Personally, I opted in for organ donation until the Government changed the default, and then I opted out. Why? If I donate my organs it's a gift, if you take them it's theft.

    4. TRT Silver badge

      Re: Opt-In

      Like organ donation

  3. Mishak Silver badge

    All they need to do...

    Is only allow the data to be accessed by trusted organisations (a named list) and state that it will not be sold / accessible to anyone else without an informed opt-in*.

    Unfortunately, that's not going to happen...

    * I would be happy to let my data be used for a valid, scoped research program. I will not allow it to be used if I am not given a choice.

    1. Julz

      Re: All they need to do...

      "I will not allow it to be used if I am not given a choice"

      If your not given a choice, how do you stop it being used?

      1. Anonymous Coward
        Anonymous Coward

        how do you stop it being used?

        By opting out?

        1. RegGuy1 Silver badge

          Re: how do you stop it being used?

          Yep. I've done that, thanks to the last time el Reg ran this story.

          Fucking NHS. You know it's for old people only. El Reg took me to the opt out page. I had to download a file, print it, sign it and send it off to my GP. FFS, what's wrong with doing it all online?

          I've sent it off (but not knowing my NHS number). I don't hold out too much hope they will know what to do with it, and as I don't have any evidence I have sent it they could just ignore it and I'll be none the wiser.

          My GP at least still seems to live in the 1950s. Forget the phone, use the Internet.

          1. Anonymous Coward
            Anonymous Coward

            Re: how do you stop it being used?

            Uh, this old person found that you can opt-out online, no need for printing anything out. And my GP confirmed that I'm opted out.

          2. Cederic Silver badge

            Re: how do you stop it being used?

            This is the online form:


            Although you do still need to know your NHS number.

            1. teebie

              Re: how do you stop it being used?

              Does that do both the GP opt-out and the non-GP opt out, or just one of them? Or is the the old opt-out process, which won't apply to the process being discussed?

              It's almost as if things are deliberately being made confusing .

    2. Graham Cobb Silver badge

      Re: All they need to do...

      Yep. We are all likely to be happy to supply data to reputable researchers. But I am going to repeat what I said in an earlier discussion...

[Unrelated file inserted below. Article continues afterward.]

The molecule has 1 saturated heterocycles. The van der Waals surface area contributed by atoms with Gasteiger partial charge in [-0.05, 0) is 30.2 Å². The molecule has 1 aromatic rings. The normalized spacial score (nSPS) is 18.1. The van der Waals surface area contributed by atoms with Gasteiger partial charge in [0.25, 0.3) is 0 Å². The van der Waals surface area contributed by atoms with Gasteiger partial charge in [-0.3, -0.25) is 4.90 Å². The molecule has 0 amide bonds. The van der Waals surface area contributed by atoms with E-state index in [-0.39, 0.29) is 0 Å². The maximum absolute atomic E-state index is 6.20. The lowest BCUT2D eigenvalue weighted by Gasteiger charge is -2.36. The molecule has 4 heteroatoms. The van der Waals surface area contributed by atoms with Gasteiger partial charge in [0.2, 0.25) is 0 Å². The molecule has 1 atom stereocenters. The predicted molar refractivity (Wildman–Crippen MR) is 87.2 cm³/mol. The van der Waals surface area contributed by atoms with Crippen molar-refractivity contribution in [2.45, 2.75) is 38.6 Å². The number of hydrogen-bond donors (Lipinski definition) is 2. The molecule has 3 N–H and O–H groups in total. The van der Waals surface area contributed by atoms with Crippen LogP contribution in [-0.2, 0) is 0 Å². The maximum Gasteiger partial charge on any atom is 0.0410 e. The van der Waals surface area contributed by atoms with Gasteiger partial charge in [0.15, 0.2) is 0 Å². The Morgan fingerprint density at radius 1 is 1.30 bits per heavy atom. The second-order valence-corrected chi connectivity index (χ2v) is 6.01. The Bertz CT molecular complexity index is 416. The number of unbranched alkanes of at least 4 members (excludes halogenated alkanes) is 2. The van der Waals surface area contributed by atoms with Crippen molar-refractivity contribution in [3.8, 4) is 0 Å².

Because of that ... they won't allow us the option of supporting legitimate, ethical researchers without also allowing their unethical, corrupt mates (the ones who employ ex-Whitehall players as "consultants" or "lobbyists") to rape the data to make money from it and from us ...

      That is why I am opting out.

    3. Charlie Clark Silver badge

      Re: All they need to do...

      It's not the organisations, which may for very good reasons need to change, per se that matter, but the purposes for which the data will be used, the conditions under which it will be provided, the form in which it will be shared and the oversight that will be in place.

      There really isn't much need for anything other than NHS England, as opposed to agency dreamt up by Hancock which has NHS in its name but is not part of the NHS, to have access to complete data sets. The rest can probably be provided by cohorts.

    4. Anonymous Coward
      Anonymous Coward

      Re: All they need to do...

      That wouldn't be sufficient. Having worked in the field for years that trusted third party would find an excuse to do more with it, change it or use reports etc pulled from the original data to then be sold.

    5. Peter Gathercole Silver badge

      Re: All they need to do...

      And the scope can be extended by secondary (i.e. not debated in Parliament) legislation. I don't think so. This is the same thing that scuppered the UK ID card system.

      Let's hope the BBC and other news organizations keep flagging the concerns so the public have a chance to understand, not that I think that most of them would bother to take any note.

  4. Mishak Silver badge

    "yet to confirm the new opt out date"

    Does that mean the opt-out I've just filled in will not be honoured?

    1. Joe W Silver badge

      Re: "yet to confirm the new opt out date"


      What kind of idealistic hippie would do that?

    2. Anonymous Coward
      Anonymous Coward

      Re: Does that mean the opt-out I've just filled in will not be honoured?

      no, quite the contrary, your opt-out will be reset to default! Unless you un-opt-out, at which point, it will be reset to default.